So do you throw in more difficult moral decisions for which most people don’t immediately know the Christian solution? The trouble with that is most Christians don’t know the Christian solution to certain so-called grey areas, and they wildly disagree amongst themselves when it comes down to these minutiae of the faith. One need only look to the scads of Protestant denominations for evidence of this.
One problem here is that to create a Christian game where the player is choosing between good and evil, your game must include evil. That means that, as a developer, you have to cook up all sorts of different ways for the player to sin. And to keep the moral decisions more interesting, you would actually have to tempt the player to sin in your game. The player must feel that there’s some salacious content he’ll be missing out on if he chooses not to kick the little girl in the face, or not to gamble his family’s savings away at virtual poke, or not to get it on with the attractive female alien character. So a Christian game developer would himself be sinning, both by developing this alternative content and by tempting the player to virtually sin.
What Would Jesus Frag?
Another approach i’ve seen is what i call the “Christian Veneer” tack. That’s where you take a derivative secular game and give it a Christian coat of paint. This is the approach taken by the Left Behind crew in their first game, which was essentially a violent real-time strategy game set during the chaos of the (not necessarily Biblical) Rapture.
Left Behind suggests that violence in Christian games is okay, but boobies are right out
We saw a little more of this in the early days of console gaming with Wisdom Tree, who took side-scrolling jump-and-avoid games and inserted Biblical sprites. In one game, the player controls Moses’ mother Jochobed as she protects baby Moses from Pharoah’s baby-hunting soldiers. (a side note: Jochobed is also my favourite German candy bar.)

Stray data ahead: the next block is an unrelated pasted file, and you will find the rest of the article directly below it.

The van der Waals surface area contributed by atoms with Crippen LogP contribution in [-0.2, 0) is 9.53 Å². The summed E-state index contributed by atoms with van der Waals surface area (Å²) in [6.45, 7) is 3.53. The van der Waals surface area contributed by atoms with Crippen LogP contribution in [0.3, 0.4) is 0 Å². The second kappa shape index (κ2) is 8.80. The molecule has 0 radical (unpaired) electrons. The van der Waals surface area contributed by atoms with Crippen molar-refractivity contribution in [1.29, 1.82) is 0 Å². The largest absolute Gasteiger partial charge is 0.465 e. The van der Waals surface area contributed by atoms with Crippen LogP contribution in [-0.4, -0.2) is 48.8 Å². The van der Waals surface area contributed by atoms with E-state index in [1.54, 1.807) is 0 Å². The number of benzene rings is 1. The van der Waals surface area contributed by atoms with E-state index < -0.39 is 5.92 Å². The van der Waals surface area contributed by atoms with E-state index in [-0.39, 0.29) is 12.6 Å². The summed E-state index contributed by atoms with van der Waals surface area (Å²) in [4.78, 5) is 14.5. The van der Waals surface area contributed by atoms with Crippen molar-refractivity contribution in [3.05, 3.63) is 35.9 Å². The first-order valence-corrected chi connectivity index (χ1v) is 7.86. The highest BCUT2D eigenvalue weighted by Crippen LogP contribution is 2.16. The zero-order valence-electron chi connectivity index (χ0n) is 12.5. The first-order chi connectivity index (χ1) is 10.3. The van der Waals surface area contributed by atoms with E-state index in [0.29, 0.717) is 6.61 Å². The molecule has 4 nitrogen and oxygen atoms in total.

UP UP DOWN DOWN LEFT RIGHT LEFT RIGHT B A = Wrath of God
i see Christian music groups doing this too. They’ll write what is ostensibly a love song and insert a bridge where they sing “God” or “Jesus” or “Hallelujah” a few times. This structure allows them to remove the Jesusy bridge for secular radio play.
i question the value of a so-called Christian game that pays lip service to the faith. How much Christianing are you getting done by playing a game like Bible Adventures? Do these games inspire or incite you to live out the tenets of the faith? My answer is “no”. The Christian Veneer approach is just a method of shoehorning Biblical elements into an established form of entertainment to make a buck while gamers ease their guilt from enjoying an otherwise God-free hobby.
Overboard Like Jonah
Another ill-advised attempt at creating Christian games is the Ridiculous Allegory approach. That’s where, instead of applying a Christian coat of paint, the developer steeps the game in Biblical nonsense, infiltrating every nook and cranny with references to the Good Book until it reeks of holiness. Examples of these games include The Bibleman Videogame Adventure: A Fight for Faith, in which Bibleman must stop the Wacky Protestor, and ‘Ominous Horizons: A Paladin’s Calling’ and Catechumen, both of which have you taking up the Sword of the Spirit and slaying evil demons in a maze.
i’ve never felt good about this approach. This is laying it on too thick. i don’t even like it this thick when i voluntarily go to church to be preached to. i mean, i like peanut butter and all, but not if you’re going to slather the whole jar onto one slice of bread.
I’ll take “God” for 500 Alex
The final approach, and the most promising one in my opinion, is Christian trivia, but it’s not without some obvious problems:
1) Trivia is boring.
2) Educational games are boring.
3) Please can i just play Madden already?
i’ve found a way to solve all three of these problems, which i’ll detail in a future post. After many years of careful thought, the game that i’ve arrived at teaches Christian concepts, encourages righteous living, includes fun and mystery, and basically rocks the socks off of Christian games that have come before it. i don’t dare produce the thing without sufficient funding, though. If i have one beef with Christians in the entertainment world, it’s that they scrimp on production values and embarrass the rest of us.
On that note, i’ll leave you with some more quality Bibleman viewing, and some further reading.
technically you can play through Deus Ex and its lesser sequel without killing or raping anything.
I will explain why Doom 3 is one the most overtly Christian video games ever made.
A great many people of faith believe the video-game business is so irredeemable that the best response is simply to bar the door.